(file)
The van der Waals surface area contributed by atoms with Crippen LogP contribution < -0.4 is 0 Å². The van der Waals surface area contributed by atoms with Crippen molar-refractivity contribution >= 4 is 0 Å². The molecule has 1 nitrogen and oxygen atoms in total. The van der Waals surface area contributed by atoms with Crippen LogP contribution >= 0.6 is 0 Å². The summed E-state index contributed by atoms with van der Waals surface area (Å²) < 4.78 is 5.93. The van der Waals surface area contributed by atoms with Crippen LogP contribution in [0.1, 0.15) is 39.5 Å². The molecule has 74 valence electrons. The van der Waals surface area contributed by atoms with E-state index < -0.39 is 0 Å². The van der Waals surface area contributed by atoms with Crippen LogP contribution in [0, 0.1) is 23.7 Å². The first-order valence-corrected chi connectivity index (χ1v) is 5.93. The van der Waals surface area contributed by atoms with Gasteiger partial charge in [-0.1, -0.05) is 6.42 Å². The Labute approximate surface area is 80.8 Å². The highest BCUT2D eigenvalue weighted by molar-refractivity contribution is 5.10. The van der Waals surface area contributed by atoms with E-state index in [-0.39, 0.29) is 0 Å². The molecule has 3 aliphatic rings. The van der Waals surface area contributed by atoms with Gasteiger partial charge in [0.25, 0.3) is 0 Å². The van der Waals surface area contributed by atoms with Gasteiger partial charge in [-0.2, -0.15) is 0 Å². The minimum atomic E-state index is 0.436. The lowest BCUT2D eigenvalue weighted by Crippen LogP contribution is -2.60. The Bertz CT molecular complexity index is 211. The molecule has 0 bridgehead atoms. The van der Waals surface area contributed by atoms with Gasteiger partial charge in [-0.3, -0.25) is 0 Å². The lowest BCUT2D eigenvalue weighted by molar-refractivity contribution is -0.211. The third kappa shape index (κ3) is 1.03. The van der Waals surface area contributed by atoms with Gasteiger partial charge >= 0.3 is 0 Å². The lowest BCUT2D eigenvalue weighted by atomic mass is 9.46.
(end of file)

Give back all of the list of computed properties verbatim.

The van der Waals surface area contributed by atoms with Crippen LogP contribution < -0.4 is 0 Å². The van der Waals surface area contributed by atoms with Crippen molar-refractivity contribution >= 4 is 0 Å². The molecule has 1 nitrogen and oxygen atoms in total. The van der Waals surface area contributed by atoms with Crippen LogP contribution >= 0.6 is 0 Å². The summed E-state index contributed by atoms with van der Waals surface area (Å²) < 4.78 is 5.93. The van der Waals surface area contributed by atoms with Crippen LogP contribution in [0.1, 0.15) is 39.5 Å². The molecule has 74 valence electrons. The van der Waals surface area contributed by atoms with E-state index < -0.39 is 0 Å². The van der Waals surface area contributed by atoms with Crippen LogP contribution in [0, 0.1) is 23.7 Å². The first-order valence-corrected chi connectivity index (χ1v) is 5.93. The van der Waals surface area contributed by atoms with Gasteiger partial charge in [-0.1, -0.05) is 6.42 Å². The Labute approximate surface area is 80.8 Å². The highest BCUT2D eigenvalue weighted by molar-refractivity contribution is 5.10. The van der Waals surface area contributed by atoms with E-state index in [-0.39, 0.29) is 0 Å². The molecule has 3 aliphatic rings. The van der Waals surface area contributed by atoms with Gasteiger partial charge in [0.25, 0.3) is 0 Å². The van der Waals surface area contributed by atoms with Gasteiger partial charge in [-0.2, -0.15) is 0 Å². The minimum atomic E-state index is 0.436. The lowest BCUT2D eigenvalue weighted by Crippen LogP contribution is -2.60. The Bertz CT molecular complexity index is 211. The molecule has 0 bridgehead atoms. The van der Waals surface area contributed by atoms with Gasteiger partial charge in [-0.3, -0.25) is 0 Å². The lowest BCUT2D eigenvalue weighted by molar-refractivity contribution is -0.211. The third kappa shape index (κ3) is 1.03. The van der Waals surface area contributed by atoms with Gasteiger partial charge >= 0.3 is 0 Å². The lowest BCUT2D eigenvalue weighted by atomic mass is 9.46.